This article was originally published on TFM Insights by Kelvin Newman.

Of course it’s disappointing when you launch a highly anticipated SEO campaign only for the results to fall short of your expectations. You simply miss the measures of success and it now feels demoralizing.

However, we all fail, and you can’t be afraid of failing otherwise you’ll never push yourself. They key, and it is cliché time here, is to learn from your failures. So, here’s some practical and simple ways to ensure you can improve your SEO results and that your campaign reaches its potential. 

1. Excuses, excuses

No more excuses. Most campaigns fail due to poor execution, rather than poor strategy, and that goes for both SEO and social media campaigns.

It’s the delivery of the ideas which lead to failure. When a SEO campaign fails what’s the cause? Maybe you recognise some of these excuses:

  • The developer hasn’t implemented the changes. So you make a series of recommendations, and the developer hasn’t implemented them;
  • “My boss delayed signing off the budget or it just got held up with the boss”;
  • “The client was too busy to answer my questions.”

They’re not reasons. They’re excuses for why a campaign didn’t work. If you are overseeing an SEO campaign your job isn’t to recommend changes to improve SEO, it is to deliver SEO results. You are paid to make the recommendations that lead to outcomes.

So no more excuses. You have got to be persuasive with your arguments.

2. Commitment and consistency

Demonstrate commitment and consistency. If people commit orally or in writing to an idea or a goal, they’re more likely to honour that commitment. There are studies that back this up.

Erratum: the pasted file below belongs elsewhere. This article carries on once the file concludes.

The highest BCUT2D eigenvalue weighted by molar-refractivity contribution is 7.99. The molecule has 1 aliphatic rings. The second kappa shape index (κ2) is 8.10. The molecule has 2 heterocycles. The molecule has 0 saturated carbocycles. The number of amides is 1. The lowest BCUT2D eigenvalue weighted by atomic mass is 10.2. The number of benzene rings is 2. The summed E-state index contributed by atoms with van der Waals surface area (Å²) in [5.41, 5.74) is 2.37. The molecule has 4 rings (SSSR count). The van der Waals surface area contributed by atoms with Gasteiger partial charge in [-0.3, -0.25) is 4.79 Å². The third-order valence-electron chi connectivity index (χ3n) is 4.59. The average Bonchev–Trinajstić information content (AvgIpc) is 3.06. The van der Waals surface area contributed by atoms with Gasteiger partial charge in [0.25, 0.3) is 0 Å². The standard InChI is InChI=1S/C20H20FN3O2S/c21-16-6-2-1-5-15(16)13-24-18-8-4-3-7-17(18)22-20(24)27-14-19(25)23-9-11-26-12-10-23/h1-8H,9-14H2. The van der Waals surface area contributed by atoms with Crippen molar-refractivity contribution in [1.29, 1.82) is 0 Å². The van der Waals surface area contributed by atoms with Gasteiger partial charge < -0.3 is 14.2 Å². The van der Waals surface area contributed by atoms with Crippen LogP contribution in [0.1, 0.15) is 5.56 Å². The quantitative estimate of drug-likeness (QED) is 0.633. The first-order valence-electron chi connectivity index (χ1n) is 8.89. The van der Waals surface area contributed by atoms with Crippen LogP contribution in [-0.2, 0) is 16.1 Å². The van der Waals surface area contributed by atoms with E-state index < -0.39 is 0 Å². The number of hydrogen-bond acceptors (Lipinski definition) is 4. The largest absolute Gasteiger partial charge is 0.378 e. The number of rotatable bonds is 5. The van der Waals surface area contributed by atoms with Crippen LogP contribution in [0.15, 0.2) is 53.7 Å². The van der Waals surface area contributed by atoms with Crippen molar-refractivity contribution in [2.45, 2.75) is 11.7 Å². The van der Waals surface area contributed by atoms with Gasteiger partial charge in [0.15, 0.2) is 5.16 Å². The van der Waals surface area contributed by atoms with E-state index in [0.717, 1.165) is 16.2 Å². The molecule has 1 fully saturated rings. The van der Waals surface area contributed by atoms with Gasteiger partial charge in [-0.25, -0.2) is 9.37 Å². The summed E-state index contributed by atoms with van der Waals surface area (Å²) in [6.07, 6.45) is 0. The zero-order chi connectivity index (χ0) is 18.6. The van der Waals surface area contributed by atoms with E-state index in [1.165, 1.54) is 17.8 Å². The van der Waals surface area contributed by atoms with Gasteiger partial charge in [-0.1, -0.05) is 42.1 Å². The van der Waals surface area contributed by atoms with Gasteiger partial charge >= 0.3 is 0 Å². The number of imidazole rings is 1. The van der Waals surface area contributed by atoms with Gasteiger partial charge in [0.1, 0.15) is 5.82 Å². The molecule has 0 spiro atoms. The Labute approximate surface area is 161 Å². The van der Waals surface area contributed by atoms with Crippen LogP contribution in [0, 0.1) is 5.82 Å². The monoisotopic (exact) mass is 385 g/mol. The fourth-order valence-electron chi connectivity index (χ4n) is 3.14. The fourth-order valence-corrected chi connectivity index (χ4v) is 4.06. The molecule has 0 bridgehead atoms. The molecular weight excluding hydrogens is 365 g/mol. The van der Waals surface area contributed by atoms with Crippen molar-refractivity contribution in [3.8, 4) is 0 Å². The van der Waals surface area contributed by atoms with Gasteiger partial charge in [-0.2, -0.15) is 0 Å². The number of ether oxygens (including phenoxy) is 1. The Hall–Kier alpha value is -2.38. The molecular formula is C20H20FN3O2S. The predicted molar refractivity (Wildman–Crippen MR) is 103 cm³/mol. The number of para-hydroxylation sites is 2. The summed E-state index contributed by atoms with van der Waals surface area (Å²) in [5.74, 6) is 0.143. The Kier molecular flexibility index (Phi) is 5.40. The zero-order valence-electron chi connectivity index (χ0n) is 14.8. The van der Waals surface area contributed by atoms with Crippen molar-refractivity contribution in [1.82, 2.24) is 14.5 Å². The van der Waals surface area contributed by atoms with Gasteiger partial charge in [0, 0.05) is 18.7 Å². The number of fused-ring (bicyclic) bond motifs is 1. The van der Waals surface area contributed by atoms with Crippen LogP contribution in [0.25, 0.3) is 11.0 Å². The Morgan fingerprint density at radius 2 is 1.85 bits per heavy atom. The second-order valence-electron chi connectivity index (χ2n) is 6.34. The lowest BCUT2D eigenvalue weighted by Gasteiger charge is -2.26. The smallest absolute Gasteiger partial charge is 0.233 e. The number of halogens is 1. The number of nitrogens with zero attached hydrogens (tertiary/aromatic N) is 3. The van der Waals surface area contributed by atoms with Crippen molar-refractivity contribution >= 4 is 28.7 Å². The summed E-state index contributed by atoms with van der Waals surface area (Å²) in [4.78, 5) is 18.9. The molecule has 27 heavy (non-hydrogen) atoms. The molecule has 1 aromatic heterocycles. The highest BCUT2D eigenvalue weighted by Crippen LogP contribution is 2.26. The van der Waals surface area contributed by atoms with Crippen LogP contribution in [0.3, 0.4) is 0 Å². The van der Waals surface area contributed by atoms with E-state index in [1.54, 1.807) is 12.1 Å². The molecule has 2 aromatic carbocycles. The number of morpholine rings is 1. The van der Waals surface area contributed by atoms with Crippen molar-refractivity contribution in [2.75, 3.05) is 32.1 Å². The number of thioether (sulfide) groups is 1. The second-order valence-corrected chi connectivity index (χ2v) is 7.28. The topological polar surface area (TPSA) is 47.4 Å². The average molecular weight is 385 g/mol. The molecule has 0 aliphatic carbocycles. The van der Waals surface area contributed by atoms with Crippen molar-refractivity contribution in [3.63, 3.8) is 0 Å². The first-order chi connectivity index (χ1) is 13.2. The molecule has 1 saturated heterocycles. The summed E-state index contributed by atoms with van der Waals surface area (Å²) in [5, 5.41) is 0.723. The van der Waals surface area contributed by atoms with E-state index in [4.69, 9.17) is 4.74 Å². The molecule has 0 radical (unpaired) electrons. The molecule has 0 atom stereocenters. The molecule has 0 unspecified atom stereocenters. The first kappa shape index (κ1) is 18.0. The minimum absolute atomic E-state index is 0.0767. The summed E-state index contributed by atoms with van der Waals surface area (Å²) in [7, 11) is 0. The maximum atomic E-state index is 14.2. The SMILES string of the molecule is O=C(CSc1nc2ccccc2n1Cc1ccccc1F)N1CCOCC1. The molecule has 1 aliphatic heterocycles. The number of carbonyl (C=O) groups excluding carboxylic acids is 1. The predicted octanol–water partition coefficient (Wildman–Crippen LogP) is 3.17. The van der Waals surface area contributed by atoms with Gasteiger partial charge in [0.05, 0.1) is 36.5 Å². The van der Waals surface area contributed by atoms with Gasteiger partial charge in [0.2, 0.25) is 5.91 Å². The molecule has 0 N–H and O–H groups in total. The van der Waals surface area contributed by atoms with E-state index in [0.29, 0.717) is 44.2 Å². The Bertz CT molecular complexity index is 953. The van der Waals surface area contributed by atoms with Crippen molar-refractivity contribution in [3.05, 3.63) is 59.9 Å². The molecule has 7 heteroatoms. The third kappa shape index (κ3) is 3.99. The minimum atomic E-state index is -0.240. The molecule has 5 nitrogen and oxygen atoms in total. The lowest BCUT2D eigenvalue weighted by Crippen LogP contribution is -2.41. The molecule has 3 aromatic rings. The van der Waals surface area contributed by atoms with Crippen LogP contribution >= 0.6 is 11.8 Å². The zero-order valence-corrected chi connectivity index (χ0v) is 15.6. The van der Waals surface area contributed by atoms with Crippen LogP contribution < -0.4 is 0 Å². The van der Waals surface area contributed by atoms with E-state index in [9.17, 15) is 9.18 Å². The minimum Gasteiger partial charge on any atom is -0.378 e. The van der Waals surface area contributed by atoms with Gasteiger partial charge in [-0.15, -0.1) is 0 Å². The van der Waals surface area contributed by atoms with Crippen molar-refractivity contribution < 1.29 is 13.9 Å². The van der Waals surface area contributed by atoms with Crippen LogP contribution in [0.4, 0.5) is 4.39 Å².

People value commitment and consistency. So if you can get people to commit, you’re in a much stronger position. That means get people to physically sign off actions. If you have a meeting, get them to say, “Do you agree to these actions?”

Also, the language you use is important. Whether it’s written in an email or whether it’s delivered in a meeting itself. A good approach is to frame things in specific ways.

For example: “So you’re going to do that? Is that correct?” You’re specifically stating that they’re going to do it. Getting them to agree, yes or no, if they are or they aren’t going to take the action.

If they say yes, they’ve made a commitment, and out of consistency they will try and deliver that as well.

3. Social Proof

People will do things when they see other people doing them. It’s the sheep mentality, and us Brits are very good at it. This also has some really practical implications for people who are conducting SEO audits.

For instance, “I think you should implement hreflang,” is a hell of a lot less impactful than “We recommend implementing hreflang because Competitor X has implemented hreflang.”

“This has worked for Competitor X because…,” when making a justification as to why you should go down this route. In an ideal world, you would justify every decision and recommendation with commercial value.

4. Authority

People tend to obey authority figures, even if they’re asked to perform objectionable acts. Hopefully your SEO recommendations aren’t going to be objectionable acts. But the more authority that you can give yourself in the process, the greater the likelihood it is that your changes will be implemented.

Sometimes people are a bit shy when talking about their credentials. However, you want credentials in your proposal, credentials on your email, credentials everywhere. If you’ve got success stories and case studies, use them. These things can add authority to the recommendation. You’re giving yourself authority.

There’s this idea of the HPPO – the highest paid person’s opinion. And there’s a lot of people in the world of analytics, particularly, who say, “Fight the HPPOs”. They’re wrong. The HPPO fighters say, “Just because they’re the highest paid person in the room doesn’t give them the right to make decisions about marketing.”

They want to rely on data. Now, that is true, and I can see the persuasive argument for that. But I want to work in the real world. This is the world in which you have to make recommendations.

So the authority of those people can help you get your recommendations made. Understand that, use that to your benefit. Use the HPPOs, make friends with them. They will help push you through your recommendations.

This article was originally published on TFM Insights by Kelvin Newman.


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